The avant-garde icon will present a live work at the Film Studies Center.

By Patrick Friel

LIGHT MOTIF Jacobs, inset, performs at the Paris Cinematheque. “The Green Wave,” background, is a DV experiment in stereoscopic imagery “without spectacles.”





Ken Jacobs




For more than 50 years, Ken Jacobs has been a key figure in American experimental cinema, creating a steady stream of acclaimed and influential films, live moving-image works and, more recently, digital videos. He is best known for his seminal Tom, Tom, the Piper’s Son (1969), which expands a 1905 film into a feature-length exploration of its form and images, and the decades-in-the-making, seven-hour epic Star Spangled to Death (2003). But even those familiar with Jacobs’s filmmaking might be astonished at the sheer number of live works he’s done over the years, including shadow plays, his amazing Nervous System setup (in which two projectors and a rotating shutter allow for near-forensic investigations of film material) and the Nervous Magic Lantern, a simpler but no less amazing device that hearkens back to 19th-century technology. The NYC-based filmmaker, 77, will perform a work with the latter on Thursday 5. We e-mailed him about
his first appearance in Chicago in three decades.

You’ve been doing live-projection works almost as long as you’ve been making films. What first interested you in these more ephemeral kinds of “cinema”? How and why did you start?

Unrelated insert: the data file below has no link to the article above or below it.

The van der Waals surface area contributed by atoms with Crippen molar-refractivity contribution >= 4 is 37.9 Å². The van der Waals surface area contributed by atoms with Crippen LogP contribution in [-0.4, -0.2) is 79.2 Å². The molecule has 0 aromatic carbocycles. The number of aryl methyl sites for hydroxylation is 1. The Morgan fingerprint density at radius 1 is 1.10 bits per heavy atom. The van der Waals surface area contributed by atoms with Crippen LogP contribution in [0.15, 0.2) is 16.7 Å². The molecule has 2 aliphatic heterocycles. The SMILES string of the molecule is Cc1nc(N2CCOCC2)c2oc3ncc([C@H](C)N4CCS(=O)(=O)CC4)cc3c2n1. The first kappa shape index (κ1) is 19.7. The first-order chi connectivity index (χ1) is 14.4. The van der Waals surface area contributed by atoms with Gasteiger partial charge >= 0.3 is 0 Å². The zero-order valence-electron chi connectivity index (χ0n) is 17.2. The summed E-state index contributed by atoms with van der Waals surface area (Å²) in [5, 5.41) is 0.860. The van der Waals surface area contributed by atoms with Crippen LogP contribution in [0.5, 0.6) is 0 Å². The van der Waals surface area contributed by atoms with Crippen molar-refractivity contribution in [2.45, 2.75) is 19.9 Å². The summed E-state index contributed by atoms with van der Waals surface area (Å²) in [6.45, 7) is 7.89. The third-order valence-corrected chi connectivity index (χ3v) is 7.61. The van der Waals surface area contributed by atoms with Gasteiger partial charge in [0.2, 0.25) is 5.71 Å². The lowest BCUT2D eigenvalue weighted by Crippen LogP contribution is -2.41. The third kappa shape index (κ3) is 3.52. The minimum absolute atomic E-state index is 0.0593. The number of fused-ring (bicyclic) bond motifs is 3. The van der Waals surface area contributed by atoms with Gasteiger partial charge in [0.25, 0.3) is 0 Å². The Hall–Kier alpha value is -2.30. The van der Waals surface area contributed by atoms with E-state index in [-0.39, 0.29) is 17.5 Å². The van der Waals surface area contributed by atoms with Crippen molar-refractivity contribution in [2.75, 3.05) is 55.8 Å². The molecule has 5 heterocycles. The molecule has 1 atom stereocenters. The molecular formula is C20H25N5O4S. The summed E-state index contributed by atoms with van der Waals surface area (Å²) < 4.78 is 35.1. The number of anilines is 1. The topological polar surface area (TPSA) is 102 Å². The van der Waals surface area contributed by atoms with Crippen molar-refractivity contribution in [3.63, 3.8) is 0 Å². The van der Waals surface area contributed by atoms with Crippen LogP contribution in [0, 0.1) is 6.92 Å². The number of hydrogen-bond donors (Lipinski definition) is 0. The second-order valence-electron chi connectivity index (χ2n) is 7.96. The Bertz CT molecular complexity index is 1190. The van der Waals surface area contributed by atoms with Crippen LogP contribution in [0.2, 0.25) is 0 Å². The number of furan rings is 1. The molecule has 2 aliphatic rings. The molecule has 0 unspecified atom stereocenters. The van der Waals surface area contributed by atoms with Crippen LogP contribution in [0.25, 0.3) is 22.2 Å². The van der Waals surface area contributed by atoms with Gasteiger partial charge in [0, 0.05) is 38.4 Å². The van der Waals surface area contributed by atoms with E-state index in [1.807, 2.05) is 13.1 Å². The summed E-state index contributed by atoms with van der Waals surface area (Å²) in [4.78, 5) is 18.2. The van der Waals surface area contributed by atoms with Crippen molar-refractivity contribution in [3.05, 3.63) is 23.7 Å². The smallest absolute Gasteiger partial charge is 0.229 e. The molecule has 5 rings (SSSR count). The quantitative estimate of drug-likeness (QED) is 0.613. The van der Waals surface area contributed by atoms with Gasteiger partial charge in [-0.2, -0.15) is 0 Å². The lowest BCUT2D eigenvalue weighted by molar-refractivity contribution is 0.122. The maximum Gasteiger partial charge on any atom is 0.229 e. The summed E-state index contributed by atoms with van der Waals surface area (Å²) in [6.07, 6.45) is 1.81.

With my first money for a film projector, in 1954, I bought a Kodak Film Analyst for examining 16mm film at various speeds—going backwards and forwards. Occasionally, friends would sit in on these studies, which I never thought about as performance.… In 1975, teaching in Binghamton [New York], I mentioned an idea to a fellow artist-teacher, Dan Barnett: using both of the department’s stop-motion projectors to hold sequential frames on screen from two prints of a film, polarized, and viewing them with polaroid spectacles.… Dan was enthusiastic and we tried it. And it was a dream come true. The scene suddenly appeared in deep space. Space was a turn-on for me. This led to my first public film performance, The Impossible: Chapter One, South’wark Fair.

The Nervous Magic Lantern and Nervous System performances seem to come from the same interests that led to Tom, Tom, the Piper’s Son: a fascination with early cinema, exploring the material of film and transforming and abstracting reality, but heightened by the possibility of creating 3-D. Do you see them as related?
My interest in [the 1905] “Tom, Tom” came about because it seemed such a disaster; the primitive film-making was showing all over it. It showed its age. Now and again I saw a character look into the camera, looking at me 60 years later. The role fell away and here was a human. I was touched by this and that got me into chasing down the reality of what is this strange ribbon of images called film. Four of the five chapters of The Impossible utilized and further investigated scenes from “Tom, Tom.” I would be coming up with different techniques but the impulse to create crazy 3-D events was consistent.

Can you describe a bit what the Nervous Magic Lantern is and what audiences can expect?
The Nervous Magic Lantern has got to be the strangest thing I ever attempted. It came to me in a dream, and made no sense. No projector has ever been more basic: a light, a lens, a shutter and some space between light and lens for me to fool around. Images are vastly 3-D and going through impossible changes. I’m enjoying it with audiences as long as I can before it’s declared illegal.

Jacobs and his wife, Flo, will present one of his Nervous Magic Lantern works, Time Squared, along with two digital videos, at the Film Studies Center at the University of Chicago Thursday 5 at 7pm.